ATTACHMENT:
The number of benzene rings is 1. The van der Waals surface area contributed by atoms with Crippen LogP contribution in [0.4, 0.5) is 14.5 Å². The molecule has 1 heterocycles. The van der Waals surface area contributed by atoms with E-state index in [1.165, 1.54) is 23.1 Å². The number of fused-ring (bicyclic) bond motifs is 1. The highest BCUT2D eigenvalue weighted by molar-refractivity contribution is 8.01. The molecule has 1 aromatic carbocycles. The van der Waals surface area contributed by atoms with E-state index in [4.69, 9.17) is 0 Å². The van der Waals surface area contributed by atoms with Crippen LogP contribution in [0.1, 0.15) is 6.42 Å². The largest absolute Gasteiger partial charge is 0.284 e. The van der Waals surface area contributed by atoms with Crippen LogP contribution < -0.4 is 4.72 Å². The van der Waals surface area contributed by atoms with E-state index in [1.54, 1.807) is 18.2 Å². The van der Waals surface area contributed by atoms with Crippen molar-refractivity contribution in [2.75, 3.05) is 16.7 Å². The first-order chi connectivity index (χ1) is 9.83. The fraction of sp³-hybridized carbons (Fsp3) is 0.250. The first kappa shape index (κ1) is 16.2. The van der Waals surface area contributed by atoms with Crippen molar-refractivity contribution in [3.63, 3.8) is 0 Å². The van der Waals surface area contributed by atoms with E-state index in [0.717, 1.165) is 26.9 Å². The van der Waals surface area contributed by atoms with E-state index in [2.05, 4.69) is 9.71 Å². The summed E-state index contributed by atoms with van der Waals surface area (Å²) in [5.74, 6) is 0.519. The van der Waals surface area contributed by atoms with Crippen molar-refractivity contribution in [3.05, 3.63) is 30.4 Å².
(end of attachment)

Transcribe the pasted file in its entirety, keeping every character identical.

The number of benzene rings is 1. The van der Waals surface area contributed by atoms with Crippen LogP contribution in [0.4, 0.5) is 14.5 Å². The molecule has 1 heterocycles. The van der Waals surface area contributed by atoms with E-state index in [1.165, 1.54) is 23.1 Å². The number of fused-ring (bicyclic) bond motifs is 1. The highest BCUT2D eigenvalue weighted by molar-refractivity contribution is 8.01. The molecule has 1 aromatic carbocycles. The van der Waals surface area contributed by atoms with E-state index in [4.69, 9.17) is 0 Å². The van der Waals surface area contributed by atoms with Crippen LogP contribution in [0.1, 0.15) is 6.42 Å². The largest absolute Gasteiger partial charge is 0.284 e. The van der Waals surface area contributed by atoms with Crippen LogP contribution < -0.4 is 4.72 Å². The van der Waals surface area contributed by atoms with E-state index in [1.54, 1.807) is 18.2 Å². The van der Waals surface area contributed by atoms with Crippen molar-refractivity contribution in [2.75, 3.05) is 16.7 Å². The first-order chi connectivity index (χ1) is 9.83. The fraction of sp³-hybridized carbons (Fsp3) is 0.250. The first kappa shape index (κ1) is 16.2. The van der Waals surface area contributed by atoms with Crippen molar-refractivity contribution in [3.63, 3.8) is 0 Å². The van der Waals surface area contributed by atoms with E-state index in [0.717, 1.165) is 26.9 Å². The van der Waals surface area contributed by atoms with E-state index in [2.05, 4.69) is 9.71 Å². The summed E-state index contributed by atoms with van der Waals surface area (Å²) in [5.74, 6) is 0.519. The van der Waals surface area contributed by atoms with Crippen molar-refractivity contribution in [3.05, 3.63) is 30.4 Å².